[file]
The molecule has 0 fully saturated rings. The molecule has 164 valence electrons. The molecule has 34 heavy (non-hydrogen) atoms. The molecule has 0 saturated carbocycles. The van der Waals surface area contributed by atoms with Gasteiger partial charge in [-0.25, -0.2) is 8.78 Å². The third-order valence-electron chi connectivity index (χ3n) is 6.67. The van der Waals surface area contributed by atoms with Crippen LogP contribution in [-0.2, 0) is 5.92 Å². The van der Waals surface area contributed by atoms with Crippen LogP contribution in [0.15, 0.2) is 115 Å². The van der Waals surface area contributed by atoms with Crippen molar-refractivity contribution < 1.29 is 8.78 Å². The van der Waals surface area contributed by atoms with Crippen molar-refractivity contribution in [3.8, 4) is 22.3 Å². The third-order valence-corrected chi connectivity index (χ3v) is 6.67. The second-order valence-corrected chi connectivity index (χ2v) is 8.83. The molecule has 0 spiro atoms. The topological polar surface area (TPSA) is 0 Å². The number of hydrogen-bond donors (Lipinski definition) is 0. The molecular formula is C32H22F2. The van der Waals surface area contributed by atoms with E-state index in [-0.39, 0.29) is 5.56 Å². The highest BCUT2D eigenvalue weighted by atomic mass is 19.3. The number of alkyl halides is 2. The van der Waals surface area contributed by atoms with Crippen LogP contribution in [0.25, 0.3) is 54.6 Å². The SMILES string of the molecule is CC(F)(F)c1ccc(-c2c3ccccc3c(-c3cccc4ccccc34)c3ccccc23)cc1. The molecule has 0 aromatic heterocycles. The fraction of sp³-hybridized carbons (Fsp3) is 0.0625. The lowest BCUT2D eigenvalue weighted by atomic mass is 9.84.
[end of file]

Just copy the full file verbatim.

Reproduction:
The molecule has 0 fully saturated rings. The molecule has 164 valence electrons. The molecule has 34 heavy (non-hydrogen) atoms. The molecule has 0 saturated carbocycles. The van der Waals surface area contributed by atoms with Gasteiger partial charge in [-0.25, -0.2) is 8.78 Å². The third-order valence-electron chi connectivity index (χ3n) is 6.67. The van der Waals surface area contributed by atoms with Crippen LogP contribution in [-0.2, 0) is 5.92 Å². The van der Waals surface area contributed by atoms with Crippen LogP contribution in [0.15, 0.2) is 115 Å². The van der Waals surface area contributed by atoms with Crippen molar-refractivity contribution < 1.29 is 8.78 Å². The van der Waals surface area contributed by atoms with Crippen molar-refractivity contribution in [3.8, 4) is 22.3 Å². The third-order valence-corrected chi connectivity index (χ3v) is 6.67. The second-order valence-corrected chi connectivity index (χ2v) is 8.83. The molecule has 0 spiro atoms. The topological polar surface area (TPSA) is 0 Å². The number of hydrogen-bond donors (Lipinski definition) is 0. The molecular formula is C32H22F2. The van der Waals surface area contributed by atoms with E-state index in [-0.39, 0.29) is 5.56 Å². The highest BCUT2D eigenvalue weighted by atomic mass is 19.3. The number of alkyl halides is 2. The van der Waals surface area contributed by atoms with Crippen LogP contribution in [0.25, 0.3) is 54.6 Å². The SMILES string of the molecule is CC(F)(F)c1ccc(-c2c3ccccc3c(-c3cccc4ccccc34)c3ccccc23)cc1. The molecule has 0 aromatic heterocycles. The fraction of sp³-hybridized carbons (Fsp3) is 0.0625. The lowest BCUT2D eigenvalue weighted by atomic mass is 9.84.